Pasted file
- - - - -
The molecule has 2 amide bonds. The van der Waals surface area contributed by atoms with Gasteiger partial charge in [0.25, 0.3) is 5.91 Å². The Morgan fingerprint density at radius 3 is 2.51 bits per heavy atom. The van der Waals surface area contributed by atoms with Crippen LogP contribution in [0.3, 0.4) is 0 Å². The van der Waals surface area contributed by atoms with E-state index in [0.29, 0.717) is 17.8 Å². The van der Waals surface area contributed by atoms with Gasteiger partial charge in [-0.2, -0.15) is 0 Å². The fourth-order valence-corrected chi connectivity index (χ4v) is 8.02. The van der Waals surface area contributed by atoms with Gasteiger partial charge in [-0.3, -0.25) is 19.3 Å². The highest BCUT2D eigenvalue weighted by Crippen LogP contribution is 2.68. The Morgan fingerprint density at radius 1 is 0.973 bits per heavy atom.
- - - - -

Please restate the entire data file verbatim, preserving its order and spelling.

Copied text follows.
The molecule has 2 amide bonds. The van der Waals surface area contributed by atoms with Gasteiger partial charge in [0.25, 0.3) is 5.91 Å². The Morgan fingerprint density at radius 3 is 2.51 bits per heavy atom. The van der Waals surface area contributed by atoms with Crippen LogP contribution in [0.3, 0.4) is 0 Å². The van der Waals surface area contributed by atoms with E-state index in [0.29, 0.717) is 17.8 Å². The van der Waals surface area contributed by atoms with Gasteiger partial charge in [-0.2, -0.15) is 0 Å². The fourth-order valence-corrected chi connectivity index (χ4v) is 8.02. The van der Waals surface area contributed by atoms with Gasteiger partial charge in [-0.3, -0.25) is 19.3 Å². The highest BCUT2D eigenvalue weighted by Crippen LogP contribution is 2.68. The Morgan fingerprint density at radius 1 is 0.973 bits per heavy atom.